Across the top of the chart you would indicate the
time requirements using the time span most convenient
to your projecthours, weeks, quarters, and so forth.
A horizontal line to the right of each task indicates
the scheduled time frame. Heavy lines or bars show the
actual start, progress, and completion of each task.
A simple project such as Hold Field Day may not
require an elaborate timeline. However, a project such
as Prepare for Command Inspection would require a
schedule so as not to conflict with other tasks in progress
within your division or other divisions.
Developing a timeline will increase the probability
of the overall success of your project by helping solve
the basic problem: how to do more with less. A timeline
will also help you meet deadlines and coordinate
Two vital ingredients in coordination are
communication, the flow of information up, down, and
across the chain of command, and mutual support. By
coordination your department works with other
departments to give you the status and impact of your
work on the other departments. Three factors that could
impede a coordinated effort are (1) synchronization, (2)
scheduling conflicts, and (3) resources.
By setting up both formal and informal methods for
exchanging information, you make sure problems and
requirements that have a significant bearing on the
overall success of a project are addressed.
No matter how well you run your own division, you
will find cooperation and coordination of work
requirements essential for achieving the commands
It is easy to understand why it is counterproductive
to have your work force waiting their turn to use
resources such as crane services, vehicles, or other
equipment rather than being gainfully employed.
Projects and tasks that occur at the same time can
strain resources (people, material, and money). You
must take measures to synchronize the use of physical
and mental energy to accomplish the job efficiently and
For major events such as predeployment
preparations, inspections, or overhaul, synchronizing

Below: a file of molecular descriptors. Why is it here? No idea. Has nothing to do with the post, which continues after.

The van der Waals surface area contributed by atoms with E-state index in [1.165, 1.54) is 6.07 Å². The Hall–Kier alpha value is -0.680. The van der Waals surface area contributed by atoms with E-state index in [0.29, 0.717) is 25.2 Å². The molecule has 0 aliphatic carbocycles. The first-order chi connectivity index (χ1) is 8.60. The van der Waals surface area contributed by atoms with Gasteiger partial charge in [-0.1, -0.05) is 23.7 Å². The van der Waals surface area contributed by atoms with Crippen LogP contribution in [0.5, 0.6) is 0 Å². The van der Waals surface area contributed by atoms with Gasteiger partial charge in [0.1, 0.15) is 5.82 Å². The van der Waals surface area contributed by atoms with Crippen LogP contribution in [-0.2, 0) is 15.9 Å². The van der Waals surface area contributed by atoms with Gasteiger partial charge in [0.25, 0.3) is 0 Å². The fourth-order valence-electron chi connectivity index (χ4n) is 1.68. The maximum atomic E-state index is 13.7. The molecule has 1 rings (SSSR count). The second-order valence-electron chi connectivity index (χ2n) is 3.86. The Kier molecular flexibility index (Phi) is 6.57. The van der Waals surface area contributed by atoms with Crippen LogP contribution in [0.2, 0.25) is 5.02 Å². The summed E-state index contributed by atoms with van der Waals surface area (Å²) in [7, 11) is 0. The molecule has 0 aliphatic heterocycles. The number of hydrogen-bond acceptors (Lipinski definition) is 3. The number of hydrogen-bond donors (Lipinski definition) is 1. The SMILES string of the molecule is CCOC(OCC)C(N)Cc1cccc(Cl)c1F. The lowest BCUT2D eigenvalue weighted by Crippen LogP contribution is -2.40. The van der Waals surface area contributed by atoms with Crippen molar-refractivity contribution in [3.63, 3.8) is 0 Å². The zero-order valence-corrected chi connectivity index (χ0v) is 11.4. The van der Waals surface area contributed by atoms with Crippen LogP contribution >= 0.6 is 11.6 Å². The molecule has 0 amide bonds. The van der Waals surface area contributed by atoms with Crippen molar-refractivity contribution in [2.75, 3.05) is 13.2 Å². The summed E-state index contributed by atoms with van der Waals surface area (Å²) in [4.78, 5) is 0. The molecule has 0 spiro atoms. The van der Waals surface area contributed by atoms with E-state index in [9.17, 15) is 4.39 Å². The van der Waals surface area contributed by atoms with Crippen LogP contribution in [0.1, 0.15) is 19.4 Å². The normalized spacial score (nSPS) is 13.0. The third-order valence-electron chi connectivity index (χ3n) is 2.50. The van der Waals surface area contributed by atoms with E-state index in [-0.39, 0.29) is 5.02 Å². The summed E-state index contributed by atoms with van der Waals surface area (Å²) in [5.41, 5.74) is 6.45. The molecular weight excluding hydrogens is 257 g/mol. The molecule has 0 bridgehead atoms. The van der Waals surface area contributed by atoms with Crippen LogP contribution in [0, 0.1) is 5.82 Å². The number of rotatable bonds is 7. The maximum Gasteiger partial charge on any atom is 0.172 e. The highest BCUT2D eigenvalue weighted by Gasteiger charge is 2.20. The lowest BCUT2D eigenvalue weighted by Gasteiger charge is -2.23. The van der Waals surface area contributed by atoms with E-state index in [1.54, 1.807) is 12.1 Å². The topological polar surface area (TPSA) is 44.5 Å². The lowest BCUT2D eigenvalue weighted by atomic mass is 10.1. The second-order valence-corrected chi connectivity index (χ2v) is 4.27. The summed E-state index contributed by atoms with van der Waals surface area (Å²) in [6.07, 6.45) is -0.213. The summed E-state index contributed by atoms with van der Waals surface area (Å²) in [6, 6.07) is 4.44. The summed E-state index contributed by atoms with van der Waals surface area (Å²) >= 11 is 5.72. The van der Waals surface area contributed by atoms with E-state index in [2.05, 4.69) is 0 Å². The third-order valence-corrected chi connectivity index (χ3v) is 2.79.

events create a higher level of commitment and decrease
the likelihood of crisis management.
The time you spend on planning will depend largely
upon your position in the chain of command.
Upper-level managers routinely spend over 25 percent
of their time planning. Lower-level managers normally
spend 10 to 15 percent of their time planning.
All effective managers plan. The character, range,
and time invested in a plan depend on the nature and
complexity of the plan. They also depend on your level
of responsibility and authority with regard to that
The criteria most commonly used to evaluate your
plans are based on your consideration of the following
Assignment of accountability and responsibility
The longer the span of time involved in your plan,
the more important flexibility becomes. Your design
must be flexible enough to accommodate a smooth
transition into alternate plans. The more rigid your plan,
the more likely the need will be to change it.
Needlessly complicated plans are an administrative
burden to you and the people who must live with them.
Some plans are complicated, but you must make every
effort to avoid unnecessary steps. This is the same logic
that dictates breaking large programs and plans down
into more manageable projects. You can help by
designing a compartmented plan that will lend itself to
the project concept. Such forethought makes monitoring
and controlling much easier and will save your time and
the Navys money.
Does your plan conform to your goal? Are your
facts accurate or colored by personal opinion and
desires? You must maintain objectivity in the planning
process. You must avoid needless ruffles and flourishes